May 21, 1878 [SBDP]: “A man just returned from San Clemente Island, reports that fully 9000 sheep perished there last season on account of the drouth. About 7000 still remain on the island, all of which are in a flourishing condition, the grasses being very luxuriant.”

June 22, 1878 [SBDP]: “The little schooner H. W. Almy arrived in port this morning, having made since the 14th instant a complete tour of all the islands lying off Santa Barbara… Grass is very good on the islands, though now growing brown, and sheep are doing well. Shearing at San Miguel, San Nicolas and Anacapa islands has been finished, and a good yield made. The sheep on the smaller of the Anacapa islands having died during the dry season of last year, they are now being stocked from the larger islands. Captain Mullett says the weather on the islands has been delightful and not a bit foggy.”

July 24, 1898 [LAT/SB]: “San Miguel Island. On account of the dry season, it has been necessary to either ship or sell the stock on most of the large ranches of Southern California and on the islands, in order that feed might be obtained for them. One striking exception to this is the island of San Miguel, from which not a solitary head has been taken. The Santa Barbara Independent says: ‘…Captain Waters is very thankful that he has not been compelled to take advantage of the very low prices and the high transportation rates in order to save his stock’… It is told by some of the inhabitants of this city that away back in the forties there was not a grain of sand visible on the whole island, but that a hard year had come on and there were too many sheep for the amount of feed…”

September 10, 1898 [DMN]: “Fort Worth, Texas. J. H. Charles, a prominent cattleman of Wichita, Kansas, is at the yards today… Mr. Charles is on of the best-known cattlemen in the west and southwest. Last spring he went to Santa Rosa, an island in the Pacific, thirty-two miles from Santa Barbara, California, and bought an immense herd of cattle, which he shipped first to the mainland and then north to the big markets, realizing a handsome profit on his venture. This Santa Rosa Island contains about 70,000 acres and was formerly the property of the More brothers of San Francisco, who were well-known Pacific slope stockmen. On their death the island reverted to the state. [?] Mr. Charles has recently returned from a visit to the Pacific coast, and says that the drought there is the worst since 1864. Cattle, hogs and sheep are dying by the thousands for lack of water, and unless the drought is broken soon hundreds of stockmen will be impoverished.”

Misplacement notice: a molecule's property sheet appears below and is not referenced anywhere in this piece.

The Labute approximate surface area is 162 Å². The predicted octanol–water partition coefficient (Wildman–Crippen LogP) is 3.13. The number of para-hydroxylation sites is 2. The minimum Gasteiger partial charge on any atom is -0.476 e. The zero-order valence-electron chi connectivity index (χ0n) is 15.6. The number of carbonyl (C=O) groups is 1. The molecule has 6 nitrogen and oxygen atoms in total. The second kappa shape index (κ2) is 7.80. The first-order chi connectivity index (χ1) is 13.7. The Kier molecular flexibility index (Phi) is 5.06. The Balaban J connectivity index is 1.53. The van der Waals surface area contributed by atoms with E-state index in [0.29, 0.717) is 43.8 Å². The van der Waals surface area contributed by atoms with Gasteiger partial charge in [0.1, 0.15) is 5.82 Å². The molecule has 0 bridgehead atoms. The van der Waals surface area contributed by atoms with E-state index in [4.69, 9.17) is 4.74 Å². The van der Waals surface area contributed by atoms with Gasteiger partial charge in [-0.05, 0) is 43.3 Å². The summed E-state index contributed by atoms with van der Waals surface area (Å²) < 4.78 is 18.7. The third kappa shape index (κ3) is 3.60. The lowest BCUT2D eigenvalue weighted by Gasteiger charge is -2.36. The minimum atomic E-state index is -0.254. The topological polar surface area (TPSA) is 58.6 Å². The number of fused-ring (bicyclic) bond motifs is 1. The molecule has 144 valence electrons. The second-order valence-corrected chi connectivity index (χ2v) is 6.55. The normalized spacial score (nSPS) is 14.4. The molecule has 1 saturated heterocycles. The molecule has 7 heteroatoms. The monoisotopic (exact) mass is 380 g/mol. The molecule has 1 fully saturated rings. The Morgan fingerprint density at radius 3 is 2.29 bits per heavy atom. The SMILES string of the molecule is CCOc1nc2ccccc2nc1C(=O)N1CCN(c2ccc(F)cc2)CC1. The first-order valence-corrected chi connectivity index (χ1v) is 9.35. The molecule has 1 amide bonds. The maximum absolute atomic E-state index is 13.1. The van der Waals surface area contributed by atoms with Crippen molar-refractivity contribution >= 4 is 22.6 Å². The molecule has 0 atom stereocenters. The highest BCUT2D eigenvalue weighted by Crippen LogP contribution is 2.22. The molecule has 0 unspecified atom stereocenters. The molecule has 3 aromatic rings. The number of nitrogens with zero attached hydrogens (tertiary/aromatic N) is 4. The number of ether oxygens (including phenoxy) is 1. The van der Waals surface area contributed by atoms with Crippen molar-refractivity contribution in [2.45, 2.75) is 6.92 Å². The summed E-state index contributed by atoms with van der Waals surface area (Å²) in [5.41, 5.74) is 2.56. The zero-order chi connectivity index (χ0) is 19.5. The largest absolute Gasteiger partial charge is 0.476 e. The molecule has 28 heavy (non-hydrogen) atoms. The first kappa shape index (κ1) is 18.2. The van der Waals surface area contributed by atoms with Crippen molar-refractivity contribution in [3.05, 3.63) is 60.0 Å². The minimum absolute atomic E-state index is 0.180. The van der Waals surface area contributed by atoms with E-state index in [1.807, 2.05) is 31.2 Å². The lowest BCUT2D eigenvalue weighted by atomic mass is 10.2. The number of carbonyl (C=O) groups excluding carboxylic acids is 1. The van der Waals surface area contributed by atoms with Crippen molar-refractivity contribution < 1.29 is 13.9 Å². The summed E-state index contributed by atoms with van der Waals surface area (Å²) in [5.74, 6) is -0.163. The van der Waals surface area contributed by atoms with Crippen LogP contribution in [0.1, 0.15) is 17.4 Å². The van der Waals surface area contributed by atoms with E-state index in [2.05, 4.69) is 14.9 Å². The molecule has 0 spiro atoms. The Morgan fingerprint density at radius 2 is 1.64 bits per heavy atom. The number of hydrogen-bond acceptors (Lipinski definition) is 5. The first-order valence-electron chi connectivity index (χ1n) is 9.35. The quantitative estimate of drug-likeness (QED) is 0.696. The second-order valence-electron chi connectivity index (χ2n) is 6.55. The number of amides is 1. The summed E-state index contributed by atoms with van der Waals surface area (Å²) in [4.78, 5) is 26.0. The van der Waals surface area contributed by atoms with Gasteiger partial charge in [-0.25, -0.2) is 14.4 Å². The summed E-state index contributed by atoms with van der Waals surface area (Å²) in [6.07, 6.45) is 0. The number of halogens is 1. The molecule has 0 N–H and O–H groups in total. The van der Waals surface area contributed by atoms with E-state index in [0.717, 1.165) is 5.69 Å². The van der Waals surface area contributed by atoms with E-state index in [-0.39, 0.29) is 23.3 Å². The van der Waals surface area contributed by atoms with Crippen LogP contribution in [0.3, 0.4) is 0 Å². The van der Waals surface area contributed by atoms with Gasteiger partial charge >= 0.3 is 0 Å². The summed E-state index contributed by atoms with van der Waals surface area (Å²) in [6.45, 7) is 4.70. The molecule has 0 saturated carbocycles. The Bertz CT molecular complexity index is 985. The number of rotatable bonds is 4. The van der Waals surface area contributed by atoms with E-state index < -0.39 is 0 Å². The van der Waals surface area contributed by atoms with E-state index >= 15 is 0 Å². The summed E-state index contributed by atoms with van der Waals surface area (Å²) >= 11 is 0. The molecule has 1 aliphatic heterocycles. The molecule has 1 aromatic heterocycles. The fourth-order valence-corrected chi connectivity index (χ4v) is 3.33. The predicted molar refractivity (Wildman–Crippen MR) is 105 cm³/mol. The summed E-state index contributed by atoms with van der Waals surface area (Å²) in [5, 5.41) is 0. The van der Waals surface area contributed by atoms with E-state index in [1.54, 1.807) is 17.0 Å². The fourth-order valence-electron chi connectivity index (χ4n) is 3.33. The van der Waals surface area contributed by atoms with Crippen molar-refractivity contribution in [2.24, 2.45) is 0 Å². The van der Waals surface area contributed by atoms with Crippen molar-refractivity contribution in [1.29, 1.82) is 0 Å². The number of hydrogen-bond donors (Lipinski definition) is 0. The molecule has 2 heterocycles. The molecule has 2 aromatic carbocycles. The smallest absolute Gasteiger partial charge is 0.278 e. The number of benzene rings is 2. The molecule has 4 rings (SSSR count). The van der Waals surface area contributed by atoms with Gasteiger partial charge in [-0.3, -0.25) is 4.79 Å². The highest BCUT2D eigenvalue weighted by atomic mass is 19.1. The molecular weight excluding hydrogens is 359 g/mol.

April 6, 1901 [LAT]: “For the first time in several years San Clemente Island sheep are being sent to the market in considerable quantities for slaughter. Seventeen carloads were brought over this week by boat to San Pedro and thence by rail to this city. Part of them were sent north and the rest went to Simon Maier’s slaughter-house east of the city, where they were speedily converted into mutton and are now being served as savory roasts and chops on the tables of Los Angeles. Island mutton is reputed to be of a superior quality — the best there is, say some of the meat eaters, but very little of it was to be had during the last few years, owing to the prolonged drought, which almost denuded the Channel Islands of pasturage and made it hard for sheep to pick up a living, let alone getting fat enough to be converted into mutton. But this season’s copious rainfall has made the islands lush with forage, so that the island’s sheep are in prime condition for slaughter. Mr. Maier says other shipments of sheep from an Clemente will follow that of this week, as the demand for the island mutton is growing.”

February 2, 1908 [SBMP]: “Captain Waters sent a crew of sheep shearers to his San Miguel Island ranch yesterday in the Gussie M. Seafaring men who have returned from the islands report the rainfall on the Channel Islands opposite Santa Barbara about four times as heavy as at Santa Catalina Island, which before the recent rain was suffering from drought to such an extent that water had to be shipped from the mainland to keep the sheep from dying. The feed on the northern islands was never better.”